FALSE: ‘NSO’ figures comparing spending budget of 3 ex-presidents


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FALSE: ‘NSO’ figures comparing spending budget of 3 ex-presidents
Except for the summary of expenditures for the Ramos administration, the rest of the figures cannot be attributed to the NSO

CLAIM: Data, contained in a one-page summary of Philippine government expenditures from 1966 to 1996, was allegedly sourced from the National Statistics Office (NSO).

The official Facebook page of senatorial candidate Larry Gadon posted a photo showing a list of figures of supposed government expenditures under the administration of 3 former presidents: Ferdinand Marcos, Corazon Aquino, and Fidel Ramos. 

Marcos supposedly spent only “P486,273 billion” from 1965 to 1986 (or in 21 years). In comparison, Corazon Aquino supposedly spent “P1,077,895 T (trillion),” while Fidel Ramos spent “P2,237,907 T.”  

The figures were allegedly sourced from the 1997 Philippine Yearbook released by the NSO. 

With that amount, the image indicates, “President Marcos built a massive infrastructure program and had other achievements while succeeding presidents had little to show despite their huge budgets.”

As of posting, Gadon’s post has generated almost 22,000 interactions. The claim was spotted via Crowdtangle with two more pages sharing the same photo with different versions of captions.

Rating: FALSE

The Facts: Gadon’s budget graphic is a comedy of errors. It incorrectly used commas and decimal places, thus erroneously inflating budget figures. Even if decimal places were correctly expressed, only the summary of expenditures for the Ramos administration can be correctly connected to the NSO figures. The rest were incorrect. Finally, the graphic also fails to account for differences in peso values across the years due to inflation, making the figures non-comparable. It’s like comparing apples to oranges.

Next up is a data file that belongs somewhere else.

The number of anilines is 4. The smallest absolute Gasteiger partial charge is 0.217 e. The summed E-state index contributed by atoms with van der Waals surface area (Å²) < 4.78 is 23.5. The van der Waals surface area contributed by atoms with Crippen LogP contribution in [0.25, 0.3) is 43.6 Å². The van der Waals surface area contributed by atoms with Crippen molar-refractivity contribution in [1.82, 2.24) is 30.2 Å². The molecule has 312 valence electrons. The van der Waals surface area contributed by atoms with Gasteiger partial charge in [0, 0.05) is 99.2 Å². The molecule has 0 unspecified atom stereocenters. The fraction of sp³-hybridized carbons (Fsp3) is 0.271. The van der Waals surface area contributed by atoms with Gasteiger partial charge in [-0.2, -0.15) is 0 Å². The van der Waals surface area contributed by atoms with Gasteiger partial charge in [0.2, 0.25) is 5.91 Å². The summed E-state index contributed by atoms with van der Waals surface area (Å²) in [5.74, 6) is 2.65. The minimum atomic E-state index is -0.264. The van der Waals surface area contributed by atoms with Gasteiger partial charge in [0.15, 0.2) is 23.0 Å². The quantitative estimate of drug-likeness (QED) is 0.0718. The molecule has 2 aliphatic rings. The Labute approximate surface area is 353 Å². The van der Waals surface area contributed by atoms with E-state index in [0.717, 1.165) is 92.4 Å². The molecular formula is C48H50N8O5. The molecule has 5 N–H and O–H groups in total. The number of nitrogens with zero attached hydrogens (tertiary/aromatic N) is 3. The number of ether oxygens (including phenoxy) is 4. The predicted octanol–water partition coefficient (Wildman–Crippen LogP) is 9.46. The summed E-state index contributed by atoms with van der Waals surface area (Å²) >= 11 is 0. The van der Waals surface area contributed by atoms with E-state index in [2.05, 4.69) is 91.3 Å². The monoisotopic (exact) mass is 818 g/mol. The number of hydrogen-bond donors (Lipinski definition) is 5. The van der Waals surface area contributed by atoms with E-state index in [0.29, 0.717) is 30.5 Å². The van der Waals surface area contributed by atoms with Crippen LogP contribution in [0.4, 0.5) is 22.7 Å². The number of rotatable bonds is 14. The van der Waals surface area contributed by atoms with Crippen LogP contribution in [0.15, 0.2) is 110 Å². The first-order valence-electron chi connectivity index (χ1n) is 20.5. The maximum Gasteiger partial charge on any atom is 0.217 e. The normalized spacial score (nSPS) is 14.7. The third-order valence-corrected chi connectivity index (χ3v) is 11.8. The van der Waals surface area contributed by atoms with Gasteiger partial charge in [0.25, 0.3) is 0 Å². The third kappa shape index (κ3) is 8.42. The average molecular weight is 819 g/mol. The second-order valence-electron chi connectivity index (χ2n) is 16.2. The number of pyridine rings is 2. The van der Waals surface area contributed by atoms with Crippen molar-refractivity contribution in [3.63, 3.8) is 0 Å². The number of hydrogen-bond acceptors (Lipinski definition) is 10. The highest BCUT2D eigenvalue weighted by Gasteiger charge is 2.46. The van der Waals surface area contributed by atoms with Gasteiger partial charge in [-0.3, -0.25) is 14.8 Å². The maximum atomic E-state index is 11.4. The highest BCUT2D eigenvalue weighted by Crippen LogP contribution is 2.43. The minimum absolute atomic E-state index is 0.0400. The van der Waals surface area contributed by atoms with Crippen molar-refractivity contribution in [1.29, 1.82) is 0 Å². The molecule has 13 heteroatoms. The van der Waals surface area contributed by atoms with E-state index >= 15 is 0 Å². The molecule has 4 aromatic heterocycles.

To begin with, the NSO does not summarize government spending by presidency. What it publishes are annual expenditures. Below is the copy of the figures published by the NSO as obtained from the library of its successor, the Philippine Statistics Authority (PSA): 

CORRECT NSO DATA. Table of figures from the 1997 Philippine Yearbook with a complete breakdown

As shown above, the NSO figures are shown in millions. 

In his graphic, Gadon did not use millions. He used B, representing billions, and T representing trillions. Using these without adjusting the decimal places in the figures erroneously increased the value of the numbers in his graphic to trillions (Marcos years) and quintillions (Aquino and Ramos years) respectively.

DECIMAL POINT ERROR. By incorrectly adding a B and T after the budget figures without adjusting the decimal points, Gadon in effect increased the value of the nominal budget figures. Instead of trillions, the values now reach over quintillion.  

The table below shows how billions and trillions in Gadon’s graphic translate in actual decimal places. 

Even if the decimal places were correctly reflected, only the summary figures for the Ramos administration – a total of P 2.237 trillion – can be directly connected to the NSO figures. (See table below for details per year.)

The summaries for the periods 1966 to 1986 (Marcos presidency) and 1986 to 1992 (Aquino presidency) would still be inaccurate.  

If recomputed, the budget during the Marcos years becomes P600.778 billion, not P486.273 billion. (See table below for annual expenditures.)

For the Aquino years, it should be P1.364 trillion and not P1.007 trillion. (See table below for details on annual spending.)


It is also important to note that figures reflected were nominal values – not adjusted to inflation. 

Jethro Anaen, technical staff of the Department of Budget and Management’s Fiscal Planning and Reforms Bureau, said that government expenditures for each administration are “not comparable as the amount in 1966 might not be the same in 1997.” 

Rappler resident economist JC Punongbayan said it is important to adjust spending to inflation. “As prices rise generally over time, the spending needs [increases] in absolute terms.” 

For example, P500 in 1966 will be able to buy the same amount of goods as P35,714 in 2012 – the baseline year the PSA uses to adjust spending figures across the years to make them comparable. (To understand further how this works read: What inflation means to you.) 

For more details on Philippine inflation rates since the 1960s, check out our story: Philippine inflation rate over the years. – Glenda Marie Castro and Gemma B. Mendoza/Rappler.com

Keep us aware of suspicious Facebook pages, groups, accounts, websites, articles, or photos in your network by contacting us at factcheck@rappler.com. Let us battle disinformation one Fact Check at a time. 

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